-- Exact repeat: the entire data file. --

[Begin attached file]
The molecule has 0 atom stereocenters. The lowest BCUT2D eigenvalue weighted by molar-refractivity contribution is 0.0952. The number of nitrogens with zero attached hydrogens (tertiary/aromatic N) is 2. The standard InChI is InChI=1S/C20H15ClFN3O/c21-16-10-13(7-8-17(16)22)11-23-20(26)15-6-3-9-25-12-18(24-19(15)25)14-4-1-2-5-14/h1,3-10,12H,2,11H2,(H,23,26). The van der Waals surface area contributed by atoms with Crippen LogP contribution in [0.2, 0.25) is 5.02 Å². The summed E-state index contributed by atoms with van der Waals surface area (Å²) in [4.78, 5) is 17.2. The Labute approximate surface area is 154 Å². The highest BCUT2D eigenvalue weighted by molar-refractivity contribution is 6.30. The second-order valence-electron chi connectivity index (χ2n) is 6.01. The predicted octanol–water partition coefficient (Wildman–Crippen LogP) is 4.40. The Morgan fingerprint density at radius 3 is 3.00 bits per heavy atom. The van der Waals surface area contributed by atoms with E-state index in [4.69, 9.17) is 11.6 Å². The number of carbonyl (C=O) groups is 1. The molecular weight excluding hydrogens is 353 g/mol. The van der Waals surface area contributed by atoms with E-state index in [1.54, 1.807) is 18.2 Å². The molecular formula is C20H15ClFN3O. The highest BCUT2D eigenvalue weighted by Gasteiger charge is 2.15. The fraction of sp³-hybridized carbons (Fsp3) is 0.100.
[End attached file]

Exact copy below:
The molecule has 0 atom stereocenters. The lowest BCUT2D eigenvalue weighted by molar-refractivity contribution is 0.0952. The number of nitrogens with zero attached hydrogens (tertiary/aromatic N) is 2. The standard InChI is InChI=1S/C20H15ClFN3O/c21-16-10-13(7-8-17(16)22)11-23-20(26)15-6-3-9-25-12-18(24-19(15)25)14-4-1-2-5-14/h1,3-10,12H,2,11H2,(H,23,26). The van der Waals surface area contributed by atoms with Crippen LogP contribution in [0.2, 0.25) is 5.02 Å². The summed E-state index contributed by atoms with van der Waals surface area (Å²) in [4.78, 5) is 17.2. The Labute approximate surface area is 154 Å². The highest BCUT2D eigenvalue weighted by molar-refractivity contribution is 6.30. The second-order valence-electron chi connectivity index (χ2n) is 6.01. The predicted octanol–water partition coefficient (Wildman–Crippen LogP) is 4.40. The Morgan fingerprint density at radius 3 is 3.00 bits per heavy atom. The van der Waals surface area contributed by atoms with E-state index in [4.69, 9.17) is 11.6 Å². The number of carbonyl (C=O) groups is 1. The molecular weight excluding hydrogens is 353 g/mol. The van der Waals surface area contributed by atoms with E-state index in [1.54, 1.807) is 18.2 Å². The molecular formula is C20H15ClFN3O. The highest BCUT2D eigenvalue weighted by Gasteiger charge is 2.15. The fraction of sp³-hybridized carbons (Fsp3) is 0.100.